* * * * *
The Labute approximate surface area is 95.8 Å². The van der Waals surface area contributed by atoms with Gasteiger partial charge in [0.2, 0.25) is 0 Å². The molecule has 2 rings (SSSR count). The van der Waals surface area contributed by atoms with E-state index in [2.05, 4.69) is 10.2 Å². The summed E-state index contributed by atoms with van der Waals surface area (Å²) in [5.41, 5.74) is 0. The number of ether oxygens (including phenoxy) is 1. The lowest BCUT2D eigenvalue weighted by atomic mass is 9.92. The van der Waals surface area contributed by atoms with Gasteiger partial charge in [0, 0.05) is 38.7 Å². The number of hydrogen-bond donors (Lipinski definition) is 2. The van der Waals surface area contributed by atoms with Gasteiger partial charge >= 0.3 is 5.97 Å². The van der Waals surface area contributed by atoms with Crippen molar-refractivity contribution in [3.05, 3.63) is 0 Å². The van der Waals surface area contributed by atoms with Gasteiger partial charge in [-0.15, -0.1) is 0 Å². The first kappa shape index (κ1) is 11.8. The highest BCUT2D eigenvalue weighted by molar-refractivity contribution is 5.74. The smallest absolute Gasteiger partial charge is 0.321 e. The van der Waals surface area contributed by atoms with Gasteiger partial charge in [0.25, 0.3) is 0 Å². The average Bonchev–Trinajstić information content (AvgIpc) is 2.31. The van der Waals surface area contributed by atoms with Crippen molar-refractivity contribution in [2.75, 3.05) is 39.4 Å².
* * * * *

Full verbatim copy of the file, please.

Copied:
The Labute approximate surface area is 95.8 Å². The van der Waals surface area contributed by atoms with Gasteiger partial charge in [0.2, 0.25) is 0 Å². The molecule has 2 rings (SSSR count). The van der Waals surface area contributed by atoms with E-state index in [2.05, 4.69) is 10.2 Å². The summed E-state index contributed by atoms with van der Waals surface area (Å²) in [5.41, 5.74) is 0. The number of ether oxygens (including phenoxy) is 1. The lowest BCUT2D eigenvalue weighted by atomic mass is 9.92. The van der Waals surface area contributed by atoms with Gasteiger partial charge in [0, 0.05) is 38.7 Å². The number of hydrogen-bond donors (Lipinski definition) is 2. The van der Waals surface area contributed by atoms with Gasteiger partial charge >= 0.3 is 5.97 Å². The van der Waals surface area contributed by atoms with Crippen molar-refractivity contribution in [3.05, 3.63) is 0 Å². The van der Waals surface area contributed by atoms with Gasteiger partial charge in [-0.15, -0.1) is 0 Å². The first kappa shape index (κ1) is 11.8. The highest BCUT2D eigenvalue weighted by molar-refractivity contribution is 5.74. The smallest absolute Gasteiger partial charge is 0.321 e. The van der Waals surface area contributed by atoms with Gasteiger partial charge in [0.25, 0.3) is 0 Å². The average Bonchev–Trinajstić information content (AvgIpc) is 2.31. The van der Waals surface area contributed by atoms with Crippen molar-refractivity contribution in [2.75, 3.05) is 39.4 Å².